Stroke Transient Ischemic Attack And Other Central Focal Conditions

The use of tissue plasminogen activator for select patients with ischemic stroke requires a high level of involvement by emergency physicians. The etiology of stroke is diverse, ranging from cardiac emboli to a rupture of a congenital berry aneurysm. Effective treatment for one stroke type may be disastrous when applied to another stroke type. The anatomic location of the lesion and the mechanism of the stroke must be determined before effective treatment can be administered.

Acute myocardial infarction

It is difficult now to perceive why coronary thrombosis was regarded 25 years ago as an inconstant and irrelevant consequence of acute infarction rather than its prime cause. Once angiography was carried out soon after the onset of infarction, and it was realised that the subtending artery was totally blocked but spontaneously reopened with time in many cases (and that this reopening was accelerated by fibrinolytic treatment), thrombosis was seen as a major causal factor in occlusion. Suddenly the clinical world found thrombi to be both dynamic and important. Pathologists had thought thrombi were important but did not realise how dynamic they could be. Sequential angiograms taken over some years in patients with chronic ischaemic heart disease also changed perceptions. It was realised that a significant proportion of the thrombotic occlusions causing infarction did not develop at sites where there was pre-existing high grade stenosis, or even a plaque identified at all. Sixty eight...

Biological programming a new theoretical model about the aetiology of heart disease

The dawn of modern epidemiology came after the second world war, first with ecological studies comparing CVD incidence and mortality, and subsequently multicentre cross sectional and follow up studies on CVD.w3 The studies showed that populations with high CVD mortality have high cholesterol and high blood pressure, and that smoking and obesity are common among these populations.4 This led to the lifestyle model in understanding the aetiology of chronic diseases, where the key issues are health behaviour and the interaction between genes and an adverse environment in adult life. This was consequently followed by intervention programmes, which have significantly improved heart disease risk status in many countries.w3 However, lifestyle factors only explain part of the heart disease risk, which is why other reasons have been sought. For example, in the mid 1980s Rose pointed out that the well established risk factors for coronary heart disease (CHD) cigarette smoking, high serum...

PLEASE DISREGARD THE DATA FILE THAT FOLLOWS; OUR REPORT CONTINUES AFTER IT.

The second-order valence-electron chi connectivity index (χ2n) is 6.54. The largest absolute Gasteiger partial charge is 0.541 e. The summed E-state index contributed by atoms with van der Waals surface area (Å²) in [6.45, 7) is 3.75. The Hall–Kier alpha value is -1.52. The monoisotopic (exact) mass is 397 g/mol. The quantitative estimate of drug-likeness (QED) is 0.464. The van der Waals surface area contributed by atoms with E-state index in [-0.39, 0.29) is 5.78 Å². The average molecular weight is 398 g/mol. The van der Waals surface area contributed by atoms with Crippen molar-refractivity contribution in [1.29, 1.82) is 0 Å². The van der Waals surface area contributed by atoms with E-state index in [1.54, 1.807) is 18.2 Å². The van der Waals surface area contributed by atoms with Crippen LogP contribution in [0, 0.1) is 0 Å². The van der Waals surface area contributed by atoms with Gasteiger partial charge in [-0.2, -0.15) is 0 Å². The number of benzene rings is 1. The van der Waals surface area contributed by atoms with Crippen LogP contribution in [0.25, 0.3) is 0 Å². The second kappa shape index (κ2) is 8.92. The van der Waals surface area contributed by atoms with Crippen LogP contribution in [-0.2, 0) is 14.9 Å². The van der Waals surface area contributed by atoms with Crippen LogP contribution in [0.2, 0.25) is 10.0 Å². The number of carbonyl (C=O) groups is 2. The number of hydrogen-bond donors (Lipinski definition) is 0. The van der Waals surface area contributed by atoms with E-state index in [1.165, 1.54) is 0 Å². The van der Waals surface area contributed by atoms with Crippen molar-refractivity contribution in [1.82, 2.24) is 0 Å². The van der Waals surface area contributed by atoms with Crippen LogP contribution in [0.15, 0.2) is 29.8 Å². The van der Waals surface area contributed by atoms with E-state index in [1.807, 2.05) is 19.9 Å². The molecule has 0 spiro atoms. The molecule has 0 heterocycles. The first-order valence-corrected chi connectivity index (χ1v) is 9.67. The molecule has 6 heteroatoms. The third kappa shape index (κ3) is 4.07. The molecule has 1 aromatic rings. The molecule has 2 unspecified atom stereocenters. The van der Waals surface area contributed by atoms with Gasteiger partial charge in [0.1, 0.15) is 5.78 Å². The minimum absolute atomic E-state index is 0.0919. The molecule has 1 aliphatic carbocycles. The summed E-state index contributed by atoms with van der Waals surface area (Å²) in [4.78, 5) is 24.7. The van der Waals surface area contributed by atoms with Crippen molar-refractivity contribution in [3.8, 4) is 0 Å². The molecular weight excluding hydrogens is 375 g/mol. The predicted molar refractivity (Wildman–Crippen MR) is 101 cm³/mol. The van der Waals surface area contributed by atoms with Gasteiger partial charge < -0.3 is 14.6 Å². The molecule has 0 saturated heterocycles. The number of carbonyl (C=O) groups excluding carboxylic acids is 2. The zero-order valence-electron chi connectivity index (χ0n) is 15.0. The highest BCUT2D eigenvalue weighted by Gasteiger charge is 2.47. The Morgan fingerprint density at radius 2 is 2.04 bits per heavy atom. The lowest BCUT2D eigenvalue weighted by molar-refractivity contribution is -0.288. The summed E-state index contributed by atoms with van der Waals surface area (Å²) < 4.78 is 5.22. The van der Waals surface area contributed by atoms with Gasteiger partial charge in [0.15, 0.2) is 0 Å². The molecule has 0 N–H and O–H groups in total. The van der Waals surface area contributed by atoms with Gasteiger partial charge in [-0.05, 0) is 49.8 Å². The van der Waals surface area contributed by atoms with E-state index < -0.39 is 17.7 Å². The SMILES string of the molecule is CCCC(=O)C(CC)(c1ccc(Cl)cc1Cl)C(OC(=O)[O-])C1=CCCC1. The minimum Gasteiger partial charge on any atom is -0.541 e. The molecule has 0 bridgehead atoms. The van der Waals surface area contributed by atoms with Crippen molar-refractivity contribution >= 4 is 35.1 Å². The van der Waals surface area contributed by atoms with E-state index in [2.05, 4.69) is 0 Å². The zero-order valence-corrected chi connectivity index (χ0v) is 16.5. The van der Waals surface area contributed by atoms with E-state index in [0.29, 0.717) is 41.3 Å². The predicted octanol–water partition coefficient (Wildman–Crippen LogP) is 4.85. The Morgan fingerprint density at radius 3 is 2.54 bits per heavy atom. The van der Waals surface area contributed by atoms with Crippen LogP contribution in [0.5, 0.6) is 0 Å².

Other possible models in the evolution of heart diseases and limitations of the studies

Figure 27.1 shows a simplified framework for the diVerent associations between the various factors in the prenatal period and their eVect on adult health. It is evident that no single model is able to explain heart disease risk. 2. Forsdahl A. Are poor living conditions in childhood and adolescence an important risk factor for arteriosclerotic heart disease Br J Prev Social Med 1977 31 91-5. 3. Barker DJP, Osmond C. Infant mortality, childhood nutrition, and ischaemic heart disease in England and Wales. Lancet 1986 i 1077-81. 4. Barker DJP, Winter PD, Osmond C, et al. Weight in infancy and death from ischaemic heart disease. Lancet 1989 ii 577-80. 5. Barker DJP. Fetal origins of coronary heart disease. BMJ 1995 311 171-4. relation of small head circumference and thiness at birth to death from cardiovascular disease. BMJ 1993 306 422-6. 9. Osmond C, Barker DJP, Winter PD. Early growth and death from cardiovascular disease in women. BMJ 1993 307 1519-24. 10. Vagero D, Leon D. Ischemic...

Myocardial Infarction

However in some patients, perhaps due to the hypercoagulable state associated with surgery, acute coronary syndromes will occur and present dramatically with extreme ST-elevation infarctions and even abrupt cardiac arrest. Treatment includes moving the patient to a monitored setting, and following ACLS protocols as indicated. In all cases, pain control, oxygenation, nitroglycerin, and aspirin therapy should be addressed or considered. Unless contraindicated, all patients should receive beta-blockers. Also, use of heparin and other thrombolytic therapy may be considered and cardiology consultation is appropriate.

The Genetic Origin of Congenital Heart Disease in Down Syndrome

Heart disease and defects of the cardiovascular system are responsible for the majority of premature deaths caused by congenital defects (Clark, 1987). Congenital heart disease (CHD) is particularly common in individuals with DS. It is detectable in 40-60 of individuals with DS and at autopsy in almost 70 of DS individuals. The schematic view of heart development shown in Figure 20.7 illustrates many of the regulatory molecules that play FIGURE 20.8. To identify the genes responsible for DS congenital heart disease (CHD), we compared the regions of chromosome 21 duplicated in eight different individuals with DS (represented by the black lines). The white box represents a single-copy region in individual DUP21ZSC. The region of overlap (candidate region) spans from D21S3 to at least PFKL and contains at least 35 known genes (shown on the right) (Hattori et al., 2000). Five of these genes are known to be expressed in the heart and may therefore contribute to heart disease in DS SH3BGR,...

General Approach to Treatment of Ischemic Stroke